Cannabis Banking Startup Wants to Make Buying Weed Easy | Techy Kings

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Physical security is also a concern fintech startups are trying to address. The more banks that come online and enter the space, the safer the people involved in the industry will be. With Mastercard and Visa out of the game, newer software startups have stepped in to ensure small and large marijuana retailers show transparency at every step. Simply moving customers from paper to a digital transaction platform helps dispensaries document their work and stay in compliance with the federal government.

Designing New and Setting the Tone

Stepping into the gray area of ​​cannabis banking required the startup to assemble a mixed team of experts familiar with both traditional cash payments and the digital ecosystem, in addition to those who had experimented with creative payment solutions. Everyone involved needs to know exactly how cannabis is a different beast.

“We want to bring in product, engineering and partnership resources that have experience in large-scale institutions and progressive financial technology. They can take those learnings and apply them to underserved industries. You have to be very creative,” said Ryan Himmel, head of strategic partnerships at LeafLink, a wholesale technology B2B platform for the cannabis industry. For LeafLink, their approach to the problem developed from a practice called invoice financing.

Invoice financing is when LeafLink prepares advance payments for suppliers via ACH, the same way banks process paychecks, and then submits the invoice to the end-point retailer. In facilitating the movement of large amounts of money digitally, the startup is making it easy for these providers to scale. Credit unions in particular have led the charge in adapting fintech, compared to national banks, due to their smaller scale and ability to cater to their local communities.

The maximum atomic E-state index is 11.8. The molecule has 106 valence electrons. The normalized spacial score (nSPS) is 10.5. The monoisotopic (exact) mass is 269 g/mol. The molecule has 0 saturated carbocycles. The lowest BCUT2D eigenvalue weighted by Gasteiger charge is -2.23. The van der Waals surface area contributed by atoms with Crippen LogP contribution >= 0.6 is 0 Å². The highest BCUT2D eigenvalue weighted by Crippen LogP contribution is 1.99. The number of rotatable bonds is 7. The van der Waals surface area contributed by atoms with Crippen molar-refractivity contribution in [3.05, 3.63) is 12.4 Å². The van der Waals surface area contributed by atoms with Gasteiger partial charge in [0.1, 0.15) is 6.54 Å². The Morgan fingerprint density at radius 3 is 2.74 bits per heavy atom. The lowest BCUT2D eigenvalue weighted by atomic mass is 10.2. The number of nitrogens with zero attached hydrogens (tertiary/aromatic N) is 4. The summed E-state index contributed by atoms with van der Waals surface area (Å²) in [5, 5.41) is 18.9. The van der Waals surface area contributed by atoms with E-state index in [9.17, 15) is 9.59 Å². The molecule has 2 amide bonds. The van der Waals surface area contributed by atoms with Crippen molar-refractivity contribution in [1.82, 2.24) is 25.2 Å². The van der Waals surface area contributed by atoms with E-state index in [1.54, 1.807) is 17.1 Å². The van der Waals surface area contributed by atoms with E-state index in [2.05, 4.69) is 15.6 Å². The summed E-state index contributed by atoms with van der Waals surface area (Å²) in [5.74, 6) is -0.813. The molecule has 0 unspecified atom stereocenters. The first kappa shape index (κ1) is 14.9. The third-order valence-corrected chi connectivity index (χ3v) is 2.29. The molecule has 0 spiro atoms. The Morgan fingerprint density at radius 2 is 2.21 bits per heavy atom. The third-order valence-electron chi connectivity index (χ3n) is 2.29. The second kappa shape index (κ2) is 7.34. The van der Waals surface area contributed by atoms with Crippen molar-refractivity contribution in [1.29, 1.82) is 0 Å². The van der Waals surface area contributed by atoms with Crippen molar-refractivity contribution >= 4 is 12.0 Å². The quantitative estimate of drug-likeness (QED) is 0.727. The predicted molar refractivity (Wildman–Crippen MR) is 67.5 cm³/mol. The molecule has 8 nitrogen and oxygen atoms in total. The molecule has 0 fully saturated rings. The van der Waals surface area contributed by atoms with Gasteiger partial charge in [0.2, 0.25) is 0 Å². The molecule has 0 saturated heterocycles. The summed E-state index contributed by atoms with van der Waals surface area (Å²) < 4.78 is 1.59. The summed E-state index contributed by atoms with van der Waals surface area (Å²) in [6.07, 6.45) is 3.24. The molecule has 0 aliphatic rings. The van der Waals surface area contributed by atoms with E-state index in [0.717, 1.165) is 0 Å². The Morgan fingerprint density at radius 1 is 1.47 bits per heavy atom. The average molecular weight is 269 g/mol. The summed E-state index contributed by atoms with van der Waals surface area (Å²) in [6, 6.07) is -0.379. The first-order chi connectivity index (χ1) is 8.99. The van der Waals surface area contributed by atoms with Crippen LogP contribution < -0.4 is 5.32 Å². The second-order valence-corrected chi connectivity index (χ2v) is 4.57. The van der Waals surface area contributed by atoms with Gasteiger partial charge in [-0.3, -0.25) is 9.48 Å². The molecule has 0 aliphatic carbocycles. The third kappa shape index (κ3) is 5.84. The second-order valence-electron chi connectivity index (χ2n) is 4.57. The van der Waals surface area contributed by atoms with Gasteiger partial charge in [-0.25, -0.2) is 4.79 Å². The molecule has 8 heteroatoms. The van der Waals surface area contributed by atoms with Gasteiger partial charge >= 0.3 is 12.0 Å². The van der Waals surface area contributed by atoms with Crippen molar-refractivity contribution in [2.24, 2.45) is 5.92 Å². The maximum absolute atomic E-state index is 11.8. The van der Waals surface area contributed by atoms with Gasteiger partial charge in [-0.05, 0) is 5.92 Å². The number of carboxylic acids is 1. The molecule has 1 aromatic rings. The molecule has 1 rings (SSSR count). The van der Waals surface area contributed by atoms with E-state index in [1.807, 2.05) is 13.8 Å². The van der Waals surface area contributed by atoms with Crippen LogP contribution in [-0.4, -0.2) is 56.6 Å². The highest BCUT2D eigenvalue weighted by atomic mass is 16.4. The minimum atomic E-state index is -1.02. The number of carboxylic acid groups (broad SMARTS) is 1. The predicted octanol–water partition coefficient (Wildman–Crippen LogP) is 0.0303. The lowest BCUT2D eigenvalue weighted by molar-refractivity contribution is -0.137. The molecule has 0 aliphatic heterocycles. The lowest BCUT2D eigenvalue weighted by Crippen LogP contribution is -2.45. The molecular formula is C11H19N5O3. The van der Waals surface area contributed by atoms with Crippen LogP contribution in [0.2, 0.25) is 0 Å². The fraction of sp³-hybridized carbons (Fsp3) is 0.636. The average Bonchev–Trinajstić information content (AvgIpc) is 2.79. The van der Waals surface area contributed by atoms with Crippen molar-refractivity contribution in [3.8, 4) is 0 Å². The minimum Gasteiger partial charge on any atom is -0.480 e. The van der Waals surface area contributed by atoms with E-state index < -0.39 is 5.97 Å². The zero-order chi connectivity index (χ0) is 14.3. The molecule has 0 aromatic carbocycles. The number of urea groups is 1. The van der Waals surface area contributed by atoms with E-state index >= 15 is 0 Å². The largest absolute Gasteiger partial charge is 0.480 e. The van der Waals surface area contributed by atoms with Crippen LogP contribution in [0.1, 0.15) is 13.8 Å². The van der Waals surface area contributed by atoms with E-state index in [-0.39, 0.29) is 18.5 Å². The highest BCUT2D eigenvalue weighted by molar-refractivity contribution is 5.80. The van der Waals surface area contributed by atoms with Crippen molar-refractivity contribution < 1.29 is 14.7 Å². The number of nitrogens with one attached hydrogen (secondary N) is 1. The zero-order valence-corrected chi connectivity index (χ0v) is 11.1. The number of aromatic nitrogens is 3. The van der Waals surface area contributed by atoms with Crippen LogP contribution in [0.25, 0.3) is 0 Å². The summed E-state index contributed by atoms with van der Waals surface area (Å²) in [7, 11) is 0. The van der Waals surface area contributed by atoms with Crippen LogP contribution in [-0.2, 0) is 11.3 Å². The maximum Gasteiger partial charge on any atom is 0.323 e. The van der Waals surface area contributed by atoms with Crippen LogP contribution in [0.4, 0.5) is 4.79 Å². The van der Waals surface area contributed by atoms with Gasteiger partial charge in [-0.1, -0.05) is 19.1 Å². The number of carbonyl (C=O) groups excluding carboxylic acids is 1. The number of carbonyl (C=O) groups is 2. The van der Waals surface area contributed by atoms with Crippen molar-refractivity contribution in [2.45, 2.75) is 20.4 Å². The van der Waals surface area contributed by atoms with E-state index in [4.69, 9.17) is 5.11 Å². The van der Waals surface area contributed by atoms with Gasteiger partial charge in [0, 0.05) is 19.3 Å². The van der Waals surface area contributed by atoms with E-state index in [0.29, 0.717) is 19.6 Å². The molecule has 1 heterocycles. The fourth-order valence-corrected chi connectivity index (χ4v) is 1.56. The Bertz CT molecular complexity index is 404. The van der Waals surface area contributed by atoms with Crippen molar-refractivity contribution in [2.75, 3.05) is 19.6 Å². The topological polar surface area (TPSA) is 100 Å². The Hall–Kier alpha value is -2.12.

Likewise, there are many factors that a customer-facing retailer needs to accommodate. “For cannabis retailers, your sales point cannot be the same as a restaurant or hotel. You have state regulations, you have tax reporting and ID verification for your users. So the POS software has to be able to accommodate all those attributes,” says Jessika Wood, head of strategic payment partnerships at Dutchie, a platform that deals with point of sale, e-commerce, payments and insurance in the cannabis industry. No longer just an in-person experience, the Covid- 19 is forcing dispensaries and suppliers to expand and go online to survive.With that, the shopper experience is going digital and setting the standard.

“We kind of set the tone in terms of what ‘complying’ means. As the market matures and things exist in the sky and you don’t see the sky falling, more and more banks are involved,” said Jennifer Yager, senior vice president of anti-money laundering compliance at Valley Bank. Working with multi-state marijuana operators, Valley Bank had to help customers find banks, wallet service providers, and even cash transportation companies willing to touch marijuana cash.

Automation will reduce the number of resources spent on compliance, helping smaller dispensaries who may enter the market at a disadvantage. For these fintech startups, apart from business opportunities, social equity integration is also part of their holistic plan. Many partner with the Last Prisoner Project to help redistribute some of their marijuana revenue to those who have been disproportionately incarcerated due to past marijuana prohibitions. Setting compliance standards also means setting social equity standards and expectations for this lucrative but also historically steeped industry.

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